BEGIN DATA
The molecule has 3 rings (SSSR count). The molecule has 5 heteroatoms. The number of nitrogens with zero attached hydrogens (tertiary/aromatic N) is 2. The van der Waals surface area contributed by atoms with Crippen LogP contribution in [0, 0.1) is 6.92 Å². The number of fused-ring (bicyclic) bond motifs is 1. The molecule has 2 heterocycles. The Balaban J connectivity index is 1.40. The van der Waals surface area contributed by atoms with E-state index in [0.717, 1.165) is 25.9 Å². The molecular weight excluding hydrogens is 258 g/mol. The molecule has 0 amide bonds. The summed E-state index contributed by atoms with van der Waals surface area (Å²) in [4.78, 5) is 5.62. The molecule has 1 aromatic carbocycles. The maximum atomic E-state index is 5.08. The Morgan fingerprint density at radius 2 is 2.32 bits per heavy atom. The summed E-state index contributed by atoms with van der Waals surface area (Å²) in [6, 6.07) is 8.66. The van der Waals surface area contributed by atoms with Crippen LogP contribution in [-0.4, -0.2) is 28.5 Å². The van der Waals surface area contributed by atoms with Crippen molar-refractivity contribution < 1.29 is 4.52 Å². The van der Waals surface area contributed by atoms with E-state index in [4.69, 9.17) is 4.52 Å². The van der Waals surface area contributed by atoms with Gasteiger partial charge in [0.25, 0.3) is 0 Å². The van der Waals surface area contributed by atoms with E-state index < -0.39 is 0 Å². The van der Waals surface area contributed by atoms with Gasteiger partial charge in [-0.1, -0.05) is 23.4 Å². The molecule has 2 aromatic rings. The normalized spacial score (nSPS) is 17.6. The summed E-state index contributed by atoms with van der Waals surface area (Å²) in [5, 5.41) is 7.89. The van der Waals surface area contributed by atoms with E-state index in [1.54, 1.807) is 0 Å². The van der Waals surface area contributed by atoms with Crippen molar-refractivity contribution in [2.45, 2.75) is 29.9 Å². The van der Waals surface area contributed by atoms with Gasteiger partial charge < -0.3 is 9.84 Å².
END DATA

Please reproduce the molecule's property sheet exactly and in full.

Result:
The molecule has 3 rings (SSSR count). The molecule has 5 heteroatoms. The number of nitrogens with zero attached hydrogens (tertiary/aromatic N) is 2. The van der Waals surface area contributed by atoms with Crippen LogP contribution in [0, 0.1) is 6.92 Å². The number of fused-ring (bicyclic) bond motifs is 1. The molecule has 2 heterocycles. The Balaban J connectivity index is 1.40. The van der Waals surface area contributed by atoms with E-state index in [0.717, 1.165) is 25.9 Å². The molecular weight excluding hydrogens is 258 g/mol. The molecule has 0 amide bonds. The summed E-state index contributed by atoms with van der Waals surface area (Å²) in [4.78, 5) is 5.62. The molecule has 1 aromatic carbocycles. The maximum atomic E-state index is 5.08. The Morgan fingerprint density at radius 2 is 2.32 bits per heavy atom. The summed E-state index contributed by atoms with van der Waals surface area (Å²) in [6, 6.07) is 8.66. The van der Waals surface area contributed by atoms with Crippen LogP contribution in [-0.4, -0.2) is 28.5 Å². The van der Waals surface area contributed by atoms with Crippen molar-refractivity contribution < 1.29 is 4.52 Å². The van der Waals surface area contributed by atoms with E-state index in [4.69, 9.17) is 4.52 Å². The van der Waals surface area contributed by atoms with Gasteiger partial charge in [0.25, 0.3) is 0 Å². The van der Waals surface area contributed by atoms with E-state index < -0.39 is 0 Å². The van der Waals surface area contributed by atoms with Gasteiger partial charge in [-0.1, -0.05) is 23.4 Å². The molecule has 2 aromatic rings. The normalized spacial score (nSPS) is 17.6. The summed E-state index contributed by atoms with van der Waals surface area (Å²) in [5, 5.41) is 7.89. The van der Waals surface area contributed by atoms with E-state index in [1.54, 1.807) is 0 Å². The van der Waals surface area contributed by atoms with Crippen molar-refractivity contribution in [2.45, 2.75) is 29.9 Å². The van der Waals surface area contributed by atoms with Gasteiger partial charge < -0.3 is 9.84 Å².